I want to tell you about my mother. I want to tell you her story, but even I don’t really know it.
My mother was a cipher.

I found out things about her life in snips and chunks and tiny worn scraps left in pants pockets, without context or narrative thread. I’ve spent years trying to put them together into a story, her story, and make it read like a whole. It’s hard. Her story died with her. I can’t get the rest of it, and the bits that I have are stained with my own bias.



I know her childhood was abusive, and dismal. She grew up in a cold-water tenement with a shared bathroom. Her father beat her mother. Her mother beat the kids. My grandfather, when I knew him, was generally kind but not very engaged. My grandmother was a cruel, twisted woman who could cut you down with a look or a word. She openly played favorites and shit on everyone else. She was racist, hateful and vicious. No effort was good enough if it wasn’t perfect. She was nasty, through and through.

My mother was molested by the handyman in her building when she was 7 years old. When she told her mother, she was beaten, then made to scrub herself and her clothes in the washtub. All the while, her mother screamed at her and threatened that if she told anyone, she would never have any friends and the neighbors would call her dirty names.

Did I mention that she was 7 years old?

If you’re thinking her childhood resembled some Dickensian horror story, minus the workhouse, you wouldn’t be far off. There were good times, but mostly, it was a miserable existence punctuated by periods of hunger, abuse and self-loathing. All this helped make my mother into the woman she became—a woman who didn’t know how to love. She was critical, and judgmental, and always concerned with outward appearances. She used shame and guilt to control, and she was very, very good at it.

Mom was smart, and an achiever, but she was routinely passed over for scholarships and promotions because of her gender. She embraced feminism as a means of survival. Because of her struggles, she made sure I never missed an opportunity because I was a girl. She instilled in me the belief that I could do or be anything. She banned Barbie and Disney movies. When I wanted to be an international spy, or an astronaut, it didn’t matter what other people thought. Mom said I could be anything I wanted to be.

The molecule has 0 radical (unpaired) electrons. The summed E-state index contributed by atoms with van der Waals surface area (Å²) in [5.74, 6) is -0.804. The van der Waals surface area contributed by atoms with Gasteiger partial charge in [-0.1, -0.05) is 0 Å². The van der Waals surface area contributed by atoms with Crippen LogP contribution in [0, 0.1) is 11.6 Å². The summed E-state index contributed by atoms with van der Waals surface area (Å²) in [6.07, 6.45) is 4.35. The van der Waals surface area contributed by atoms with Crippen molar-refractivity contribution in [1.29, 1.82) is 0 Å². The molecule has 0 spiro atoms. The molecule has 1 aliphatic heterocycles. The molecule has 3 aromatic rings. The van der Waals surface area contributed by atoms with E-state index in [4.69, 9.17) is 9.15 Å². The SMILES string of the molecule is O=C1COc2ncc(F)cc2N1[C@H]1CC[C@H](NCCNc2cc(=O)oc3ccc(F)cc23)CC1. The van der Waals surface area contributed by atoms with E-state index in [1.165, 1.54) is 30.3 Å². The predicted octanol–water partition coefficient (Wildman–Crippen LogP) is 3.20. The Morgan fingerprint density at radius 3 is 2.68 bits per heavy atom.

The simplest way to tell this story is to say that my mother had a terrible childhood, and it set her up to fail. She also had a mood disorder that wasn’t treated for most of her life. She was addicted to approval. She was a good victim, and a frequent one. She made victims of her children, until we fought back or ran from her. Then she didn’t know what to do, so she sought help. This is also the least complex way to tell this story, and unfairly  one-dimensional, because my mother was a multi-faceted being full of dichotomies and hypocrisies that were, more often than not, the result of an unexamined life. She wasn’t a bad person, but she was so very ill.

Later, as an adult, I tried to come to terms with my own abuse. Given that our narratives were different, we couldn’t really talk about it together. This made resolving it more difficult. I understand that admitting her complicity wasn’t a bridge she was able to cross, but still, it wounded me deeply. I’m still bleeding a little.

The closest we ever came was when she said to me that she could understand if I hated her. That from me, she could take that. It lifted a weight from me that I hadn’t known I still carried. It also made me realize that I didn’t hate her. Despite everything, I loved her. I didn’t like her much of the time, but I loved her. I understood how damaged she was, and that she just didn’t have the tools to do things right.

In January, it will be 10 years since my mother died, here in our home. She died unexpectedly one morning. My daughter couldn’t wake her up, and her breathing was erratic, so we called for the ambulance. They loaded her into the rig, and once inside, her heart stopped. After 45 minutes of resuscitation efforts, her heart rhythm continued to be nothing more than a flat line. Despite my medical background, all my years of training and “insider” knowledge, it took me 45 minutes to ask them to stop. They remain the most difficult words I’ve ever spoken.

As I stood next to the gurney holding my mother’s cooling body, I lay my head on her chest and sobbed. This was the best we would ever be. This was the closest we would ever come to resolution. I lost more than my mother that morning. I lost a bit of myself too.

I have since learned more parts of Mom’s story, but I don’t know where they fit. I can’t ask her about them. So I sit with all my little scraps of paper and sift through them, trying to piece together what is true and what is exaggerated. Each revelation changes how I think of her, because we have no new truths to balance out the old ones. I don’t like this. I feel like maybe I’m betraying her, but I can’t be sure. Maybe by accepting the good things I was betraying myself. I can’t know.

I’m coming to this anniversary, and feeling less concerned with knowing what’s true and what isn’t. My mother will always be a mystery to me, and I will never have the answers I seek, so I will have to live with the unknown, simply because it’s unknowable.